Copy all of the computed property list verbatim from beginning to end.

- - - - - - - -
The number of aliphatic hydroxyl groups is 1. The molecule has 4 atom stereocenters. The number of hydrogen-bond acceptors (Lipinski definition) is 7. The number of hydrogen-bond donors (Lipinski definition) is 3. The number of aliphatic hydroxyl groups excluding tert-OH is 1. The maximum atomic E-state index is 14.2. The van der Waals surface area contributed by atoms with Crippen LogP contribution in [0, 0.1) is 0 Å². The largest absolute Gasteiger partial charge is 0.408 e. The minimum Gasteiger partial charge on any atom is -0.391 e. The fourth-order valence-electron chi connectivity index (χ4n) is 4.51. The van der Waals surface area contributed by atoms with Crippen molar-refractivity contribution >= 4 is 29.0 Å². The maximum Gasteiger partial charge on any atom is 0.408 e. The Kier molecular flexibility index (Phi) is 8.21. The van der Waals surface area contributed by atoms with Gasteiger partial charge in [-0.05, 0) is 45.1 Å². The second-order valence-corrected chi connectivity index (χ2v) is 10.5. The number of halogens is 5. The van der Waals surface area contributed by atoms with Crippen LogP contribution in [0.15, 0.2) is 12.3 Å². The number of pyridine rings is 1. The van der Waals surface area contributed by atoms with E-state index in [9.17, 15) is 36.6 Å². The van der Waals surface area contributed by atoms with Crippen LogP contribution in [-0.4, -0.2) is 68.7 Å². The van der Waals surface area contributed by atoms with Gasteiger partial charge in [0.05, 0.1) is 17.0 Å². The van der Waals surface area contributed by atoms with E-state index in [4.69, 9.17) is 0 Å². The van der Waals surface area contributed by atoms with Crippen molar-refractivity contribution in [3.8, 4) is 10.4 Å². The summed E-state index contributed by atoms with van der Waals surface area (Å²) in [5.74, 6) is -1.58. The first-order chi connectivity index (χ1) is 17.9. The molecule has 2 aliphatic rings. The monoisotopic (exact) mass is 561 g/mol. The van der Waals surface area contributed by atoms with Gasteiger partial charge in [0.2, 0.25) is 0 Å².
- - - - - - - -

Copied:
The number of aliphatic hydroxyl groups is 1. The molecule has 4 atom stereocenters. The number of hydrogen-bond acceptors (Lipinski definition) is 7. The number of hydrogen-bond donors (Lipinski definition) is 3. The number of aliphatic hydroxyl groups excluding tert-OH is 1. The maximum atomic E-state index is 14.2. The van der Waals surface area contributed by atoms with Crippen LogP contribution in [0, 0.1) is 0 Å². The largest absolute Gasteiger partial charge is 0.408 e. The minimum Gasteiger partial charge on any atom is -0.391 e. The fourth-order valence-electron chi connectivity index (χ4n) is 4.51. The van der Waals surface area contributed by atoms with Crippen molar-refractivity contribution >= 4 is 29.0 Å². The maximum Gasteiger partial charge on any atom is 0.408 e. The Kier molecular flexibility index (Phi) is 8.21. The van der Waals surface area contributed by atoms with Gasteiger partial charge in [-0.05, 0) is 45.1 Å². The second-order valence-corrected chi connectivity index (χ2v) is 10.5. The number of halogens is 5. The van der Waals surface area contributed by atoms with Crippen LogP contribution in [0.15, 0.2) is 12.3 Å². The number of pyridine rings is 1. The van der Waals surface area contributed by atoms with E-state index in [9.17, 15) is 36.6 Å². The van der Waals surface area contributed by atoms with Crippen LogP contribution in [-0.4, -0.2) is 68.7 Å². The van der Waals surface area contributed by atoms with Gasteiger partial charge in [0.05, 0.1) is 17.0 Å². The van der Waals surface area contributed by atoms with E-state index in [4.69, 9.17) is 0 Å². The van der Waals surface area contributed by atoms with Crippen molar-refractivity contribution in [3.8, 4) is 10.4 Å². The summed E-state index contributed by atoms with van der Waals surface area (Å²) in [5.74, 6) is -1.58. The first-order chi connectivity index (χ1) is 17.9. The molecule has 2 aliphatic rings. The monoisotopic (exact) mass is 561 g/mol. The van der Waals surface area contributed by atoms with Gasteiger partial charge in [0.2, 0.25) is 0 Å².